October 23, 2012
SOMETIMES IT'S HARD TO ACCEPT WHO YOUR ALLIES ARE:
Working With the Muslim Brotherhood (ROGER COHEN, 10/23/12, NY Times)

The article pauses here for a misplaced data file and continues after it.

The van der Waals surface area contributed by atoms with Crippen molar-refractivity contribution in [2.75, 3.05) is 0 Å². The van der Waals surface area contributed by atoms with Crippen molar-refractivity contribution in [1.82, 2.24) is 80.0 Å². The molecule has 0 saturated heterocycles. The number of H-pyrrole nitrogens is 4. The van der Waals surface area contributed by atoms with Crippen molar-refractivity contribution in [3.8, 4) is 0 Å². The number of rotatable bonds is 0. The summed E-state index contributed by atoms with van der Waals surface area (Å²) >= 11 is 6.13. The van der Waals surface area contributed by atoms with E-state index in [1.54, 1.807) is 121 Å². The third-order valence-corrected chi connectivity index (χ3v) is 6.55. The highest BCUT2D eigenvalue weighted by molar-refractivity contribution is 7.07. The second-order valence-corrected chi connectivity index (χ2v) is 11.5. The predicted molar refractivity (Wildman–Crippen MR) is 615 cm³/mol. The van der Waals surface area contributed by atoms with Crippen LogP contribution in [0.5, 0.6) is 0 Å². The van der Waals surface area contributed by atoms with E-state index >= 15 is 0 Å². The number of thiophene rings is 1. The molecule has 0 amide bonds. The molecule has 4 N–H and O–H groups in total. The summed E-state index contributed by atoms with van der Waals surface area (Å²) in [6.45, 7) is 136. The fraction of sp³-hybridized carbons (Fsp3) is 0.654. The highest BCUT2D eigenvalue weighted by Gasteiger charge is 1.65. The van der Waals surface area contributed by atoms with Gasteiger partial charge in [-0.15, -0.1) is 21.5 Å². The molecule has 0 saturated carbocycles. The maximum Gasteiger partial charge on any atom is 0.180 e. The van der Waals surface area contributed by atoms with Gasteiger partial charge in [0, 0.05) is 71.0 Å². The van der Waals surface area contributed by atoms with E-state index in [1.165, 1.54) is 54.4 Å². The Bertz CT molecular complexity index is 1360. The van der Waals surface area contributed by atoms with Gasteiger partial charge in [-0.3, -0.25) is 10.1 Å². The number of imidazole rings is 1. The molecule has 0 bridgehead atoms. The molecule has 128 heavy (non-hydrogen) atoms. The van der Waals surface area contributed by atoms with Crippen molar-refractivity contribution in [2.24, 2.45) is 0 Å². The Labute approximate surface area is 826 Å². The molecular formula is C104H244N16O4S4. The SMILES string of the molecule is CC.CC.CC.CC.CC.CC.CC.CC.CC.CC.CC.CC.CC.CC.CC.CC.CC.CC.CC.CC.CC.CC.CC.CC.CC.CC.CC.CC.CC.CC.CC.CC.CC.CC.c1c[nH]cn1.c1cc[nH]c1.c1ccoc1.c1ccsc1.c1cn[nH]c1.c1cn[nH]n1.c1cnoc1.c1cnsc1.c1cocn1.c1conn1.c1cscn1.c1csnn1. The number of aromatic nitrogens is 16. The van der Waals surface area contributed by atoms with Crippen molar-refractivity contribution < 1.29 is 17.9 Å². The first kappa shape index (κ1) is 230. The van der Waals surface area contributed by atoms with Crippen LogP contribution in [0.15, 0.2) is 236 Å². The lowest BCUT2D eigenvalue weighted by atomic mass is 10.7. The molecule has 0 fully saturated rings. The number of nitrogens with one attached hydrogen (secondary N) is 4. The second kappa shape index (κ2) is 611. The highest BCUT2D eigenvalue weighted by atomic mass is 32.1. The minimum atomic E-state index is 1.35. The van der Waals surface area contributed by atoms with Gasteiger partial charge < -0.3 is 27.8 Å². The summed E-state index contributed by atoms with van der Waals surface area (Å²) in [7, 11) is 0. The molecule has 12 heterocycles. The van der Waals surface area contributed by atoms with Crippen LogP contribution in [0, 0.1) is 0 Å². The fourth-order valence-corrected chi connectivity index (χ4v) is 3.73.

Posted by Orrin Judd at October 23, 2012 9:22 PMThe United States tried Middle Eastern repression in the name of stability for decades: What it got was terrorism-breeding societies of frustrated Arabs under tyrants. (Mohammed Atta came from Cairo.) The Brotherhood narrowly won a free and fair election. If they fail, throw them out next time. That's democracy.It is time to overcome the "fundamental lack of understanding and communication" of which General Sobhi wrote. That can only happen through working with the real forces of Arab societies rather than "Green Zone" fantasies.Mitt Romney thinks Obama has been "passive" with the Islamists; aid could be slashed. But when aid is cut off, and American attention turns elsewhere, and future generals start getting their training in Saudi Arabia rather than Kansas, we know the result: Pakistan. That is not where the United States wants Egypt to end up. Turkey is a far better, if imperfect, model, and it is to Turkey and its governing Justice and Development Party that the Brotherhood is looking.Morsi, who studied in California and breaks into English when impatient with his interpreters, has reached out to the United States from early in the transition -- with trade requests, investment plans, vows to root out corruption, pleas to help get tourism back, and of course requests that aid be maintained. Even with little strategic alternative, America has leverage. It should be used to prod Morsi out of his Brotherhood roots toward the middle where the new Egypt must be forged. He appears ready to compromise.America's radical policy turnabout in Cairo poses an important question: Why is this engagement with political Islam, even in Salafist form, confined to Egypt? If Washington has discovered by engaging that the long reviled Brotherhood, or at least large swathes of it, may have evolved into centrist pragmatists, what other such discoveries may be made through dialogue rather than confrontation?